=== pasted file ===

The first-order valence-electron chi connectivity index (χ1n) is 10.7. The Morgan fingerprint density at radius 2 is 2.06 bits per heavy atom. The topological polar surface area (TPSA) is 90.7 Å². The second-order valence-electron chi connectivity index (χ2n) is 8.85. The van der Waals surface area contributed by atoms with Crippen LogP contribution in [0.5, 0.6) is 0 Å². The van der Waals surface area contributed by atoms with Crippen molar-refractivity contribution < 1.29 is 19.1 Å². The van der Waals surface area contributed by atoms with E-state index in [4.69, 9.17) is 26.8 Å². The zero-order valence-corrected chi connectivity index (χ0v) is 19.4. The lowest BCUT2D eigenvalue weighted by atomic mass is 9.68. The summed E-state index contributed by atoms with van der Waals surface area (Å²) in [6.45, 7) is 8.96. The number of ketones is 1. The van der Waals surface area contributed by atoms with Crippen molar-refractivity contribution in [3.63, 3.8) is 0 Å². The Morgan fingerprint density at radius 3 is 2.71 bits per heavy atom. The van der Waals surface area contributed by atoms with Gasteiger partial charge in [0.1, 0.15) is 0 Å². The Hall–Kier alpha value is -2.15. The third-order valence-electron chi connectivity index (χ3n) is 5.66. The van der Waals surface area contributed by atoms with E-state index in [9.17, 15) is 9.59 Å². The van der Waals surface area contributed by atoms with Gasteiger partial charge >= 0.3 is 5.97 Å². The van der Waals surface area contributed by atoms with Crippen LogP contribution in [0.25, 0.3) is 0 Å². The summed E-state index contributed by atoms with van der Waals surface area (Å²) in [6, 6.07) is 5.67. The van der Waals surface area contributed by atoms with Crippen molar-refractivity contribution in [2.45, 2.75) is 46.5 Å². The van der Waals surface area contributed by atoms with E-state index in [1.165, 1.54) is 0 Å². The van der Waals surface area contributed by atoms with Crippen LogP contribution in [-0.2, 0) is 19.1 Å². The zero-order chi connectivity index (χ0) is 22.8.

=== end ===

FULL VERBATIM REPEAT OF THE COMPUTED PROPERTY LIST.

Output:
The first-order valence-electron chi connectivity index (χ1n) is 10.7. The Morgan fingerprint density at radius 2 is 2.06 bits per heavy atom. The topological polar surface area (TPSA) is 90.7 Å². The second-order valence-electron chi connectivity index (χ2n) is 8.85. The van der Waals surface area contributed by atoms with Crippen LogP contribution in [0.5, 0.6) is 0 Å². The van der Waals surface area contributed by atoms with Crippen molar-refractivity contribution < 1.29 is 19.1 Å². The van der Waals surface area contributed by atoms with E-state index in [4.69, 9.17) is 26.8 Å². The zero-order valence-corrected chi connectivity index (χ0v) is 19.4. The lowest BCUT2D eigenvalue weighted by atomic mass is 9.68. The summed E-state index contributed by atoms with van der Waals surface area (Å²) in [6.45, 7) is 8.96. The number of ketones is 1. The van der Waals surface area contributed by atoms with Crippen molar-refractivity contribution in [3.63, 3.8) is 0 Å². The Morgan fingerprint density at radius 3 is 2.71 bits per heavy atom. The van der Waals surface area contributed by atoms with Gasteiger partial charge in [0.1, 0.15) is 0 Å². The Hall–Kier alpha value is -2.15. The third-order valence-electron chi connectivity index (χ3n) is 5.66. The van der Waals surface area contributed by atoms with E-state index in [9.17, 15) is 9.59 Å². The van der Waals surface area contributed by atoms with Gasteiger partial charge >= 0.3 is 5.97 Å². The van der Waals surface area contributed by atoms with Crippen LogP contribution in [0.25, 0.3) is 0 Å². The summed E-state index contributed by atoms with van der Waals surface area (Å²) in [6, 6.07) is 5.67. The van der Waals surface area contributed by atoms with Crippen molar-refractivity contribution in [2.45, 2.75) is 46.5 Å². The van der Waals surface area contributed by atoms with E-state index in [1.165, 1.54) is 0 Å². The van der Waals surface area contributed by atoms with Crippen LogP contribution in [-0.2, 0) is 19.1 Å². The zero-order chi connectivity index (χ0) is 22.8.